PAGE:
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Trying to Understanding Late-Pregnancy Loss with Intermountain Health

Dr. Jessica Page is an OB/GYN and maternal fetal medicine physician who specializes in high-risk pregnancies at Intermountain Health.

(PRUnderground) April 1st, 2024

Late-pregnancy loss or a stillbirth can be devastating to parents-to-be. A life hoped for and carried during pregnancy is lost. Understanding why stillbirth sometimes occurs is a complex topic that continues to be studied.

“Stillbirth is typically defined as fetal death at about 20 weeks of gestation or later. Miscarriages refer to a pregnancy that ends at about 12 weeks or earlier. There’s a bit of a gray area as to where miscarriage ends, and stillbirth begins,” said Jessica Page, MD, an OB/GYN and maternal fetal medicine physician with Intermountain Health.

According to the CDC, about 1 in 175 births ends is stillbirth. Each year about 21,000 babies are stillborn in the United States. In 2020, the number of stillbirths was 15 times the number of deaths due to Sudden Infant Death Syndrome or SIDS.

Utah statistics on stillbirth mirror the national statistics. According to the Utah Department of Health and Human Services, each year, approximately 275 stillbirths occur in Utah and for nearly half of these, the cause is undetermined.

According to Dr. Page, it’s often hard to know the precise cause of stillbirth, and there could be more than one cause, or the cause could be unknown.

“One of the most common potential causes of stillbirth is placental insufficiency or where the placenta doesn’t work well to provide the fetus with blood and oxygen. This can be due to maternal medical conditions, or if the placenta separates from the uterus before birth, or there is a blockage in the umbilical cord,” said Dr. Page. “Sometimes preterm labor occurs too early for the fetus to survive outside the womb (about 24 weeks) and leads to stillbirth.”

Safe pregnancy practices that may help reduce the risk of stillbirth

  • Don’t smoke or stop smoking if you’re pregnant
  • Do regular monitoring to ensure the fetus is growing. This is done at each prenatal visit, so make every effort to not miss any prenatal visits.
  • Call your provider if you notice any significant changes in the amount of fetal movement you feel. Especially if you’re sure you’re well hydrated.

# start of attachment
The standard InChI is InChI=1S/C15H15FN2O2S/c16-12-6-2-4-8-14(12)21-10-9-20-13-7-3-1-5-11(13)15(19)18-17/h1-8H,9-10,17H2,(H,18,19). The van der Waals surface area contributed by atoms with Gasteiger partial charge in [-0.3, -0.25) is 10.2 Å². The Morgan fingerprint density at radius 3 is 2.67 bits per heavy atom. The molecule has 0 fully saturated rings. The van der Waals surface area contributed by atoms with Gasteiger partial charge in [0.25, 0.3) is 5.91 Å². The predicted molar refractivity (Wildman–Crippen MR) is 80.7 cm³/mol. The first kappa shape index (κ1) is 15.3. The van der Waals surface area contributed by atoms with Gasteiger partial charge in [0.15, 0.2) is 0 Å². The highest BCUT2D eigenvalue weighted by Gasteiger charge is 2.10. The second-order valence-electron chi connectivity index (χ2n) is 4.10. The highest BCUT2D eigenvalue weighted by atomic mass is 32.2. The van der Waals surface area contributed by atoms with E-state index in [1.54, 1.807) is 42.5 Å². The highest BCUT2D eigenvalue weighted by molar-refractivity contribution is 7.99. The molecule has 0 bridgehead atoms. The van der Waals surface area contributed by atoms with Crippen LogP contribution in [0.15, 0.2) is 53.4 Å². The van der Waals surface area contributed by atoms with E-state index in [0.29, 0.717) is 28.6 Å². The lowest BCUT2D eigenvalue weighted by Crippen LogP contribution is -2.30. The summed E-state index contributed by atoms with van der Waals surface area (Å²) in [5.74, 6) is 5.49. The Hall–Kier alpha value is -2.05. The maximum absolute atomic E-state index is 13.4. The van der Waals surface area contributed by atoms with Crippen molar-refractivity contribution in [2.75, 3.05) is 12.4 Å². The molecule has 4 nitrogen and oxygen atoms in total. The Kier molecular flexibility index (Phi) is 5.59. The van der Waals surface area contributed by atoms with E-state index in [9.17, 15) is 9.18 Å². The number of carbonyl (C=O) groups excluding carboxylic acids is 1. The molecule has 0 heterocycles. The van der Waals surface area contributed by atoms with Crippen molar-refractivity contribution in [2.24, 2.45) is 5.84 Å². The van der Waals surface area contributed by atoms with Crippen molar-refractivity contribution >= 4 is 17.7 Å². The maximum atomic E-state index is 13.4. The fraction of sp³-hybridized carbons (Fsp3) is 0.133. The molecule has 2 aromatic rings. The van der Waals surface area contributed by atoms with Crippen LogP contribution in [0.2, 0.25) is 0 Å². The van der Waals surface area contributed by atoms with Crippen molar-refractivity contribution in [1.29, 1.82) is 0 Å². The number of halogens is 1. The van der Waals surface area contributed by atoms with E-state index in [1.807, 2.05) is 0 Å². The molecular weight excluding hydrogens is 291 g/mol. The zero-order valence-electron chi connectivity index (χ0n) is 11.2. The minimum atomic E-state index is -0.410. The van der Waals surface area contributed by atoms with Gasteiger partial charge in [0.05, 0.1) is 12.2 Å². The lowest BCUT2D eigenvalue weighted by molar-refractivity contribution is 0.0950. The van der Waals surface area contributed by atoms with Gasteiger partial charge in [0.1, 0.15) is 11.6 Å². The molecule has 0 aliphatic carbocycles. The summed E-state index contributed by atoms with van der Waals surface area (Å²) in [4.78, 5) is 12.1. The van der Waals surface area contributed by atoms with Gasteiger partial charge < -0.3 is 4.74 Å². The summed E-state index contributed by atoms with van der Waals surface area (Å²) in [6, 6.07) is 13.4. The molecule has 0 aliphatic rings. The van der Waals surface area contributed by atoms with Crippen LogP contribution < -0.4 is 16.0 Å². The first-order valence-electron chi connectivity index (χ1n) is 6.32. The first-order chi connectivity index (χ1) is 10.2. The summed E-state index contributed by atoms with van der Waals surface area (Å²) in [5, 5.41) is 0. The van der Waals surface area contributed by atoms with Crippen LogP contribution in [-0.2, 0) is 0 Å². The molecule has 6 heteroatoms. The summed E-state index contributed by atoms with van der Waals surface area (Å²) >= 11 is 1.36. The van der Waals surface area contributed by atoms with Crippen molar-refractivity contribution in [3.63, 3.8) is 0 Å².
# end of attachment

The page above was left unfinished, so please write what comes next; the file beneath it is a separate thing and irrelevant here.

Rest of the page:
• After 28 weeks, it’s best for pregnant women sleep on their side, since lying flat on the back presses on blood vessels, reduces cardiac output, and can make moms feel faint if they do that for too long. Lying on your side is typically more comfortable later in pregnancy anyway.

Some research from the U.S. and abroad is indicating that by educating patients consistently and grouping several safe practices like these together, it could help reduce the risk of stillbirth by up to 25 percent.

Many Intermountain hospitals also have Cuddle Cots which are cooling units that can help lengthen the amount of time families can spend with their stillborn baby or a baby that passes away soon after delivery. The cuddle cots keep the baby’s body at a cooler temperature so they can be held longer by families.

“After a stillbirth, extra testing may help identify a cause of death. This can be really helpful, not only for families to find closure, and to help them process their varied emotions, but it also aids in our research in understanding the causes of stillbirth, so we can better learn how to prevent it,” said Dr. Page. “Primary Children’s Hospital provides autopsies for the state of Utah and are free of charge for families.”

There are community resources for parents that have experienced stillbirth such as Share Parents of Utah. This group often offers to make hand and footprint molds of a stillborn baby in the hospital.

Intermountain also has a program called AngelWatch which provides free counseling from social workers, chaplains and nurses who are professionally trained fetal bereavement specialists who can help families who receive a lethal fetal diagnosis or fetal demise. For more information call 801-698-4486 or email

About Intermountain Health

Headquartered in Utah with locations in seven states and additional operations across the western U.S., Intermountain Health is a nonprofit system of 33 hospitals, 385 clinics, medical groups with some 3,900 employed physicians and advanced care providers, a health plans division called Select Health with more than one million members, and other health services. Helping people live the healthiest lives possible, Intermountain is committed to improving community health and is widely recognized as a leader in transforming healthcare by using evidence-based best practices to consistently deliver high-quality outcomes at sustainable costs. For more information or updates, see

The post Trying to Understanding Late-Pregnancy Loss with Intermountain Health first appeared on

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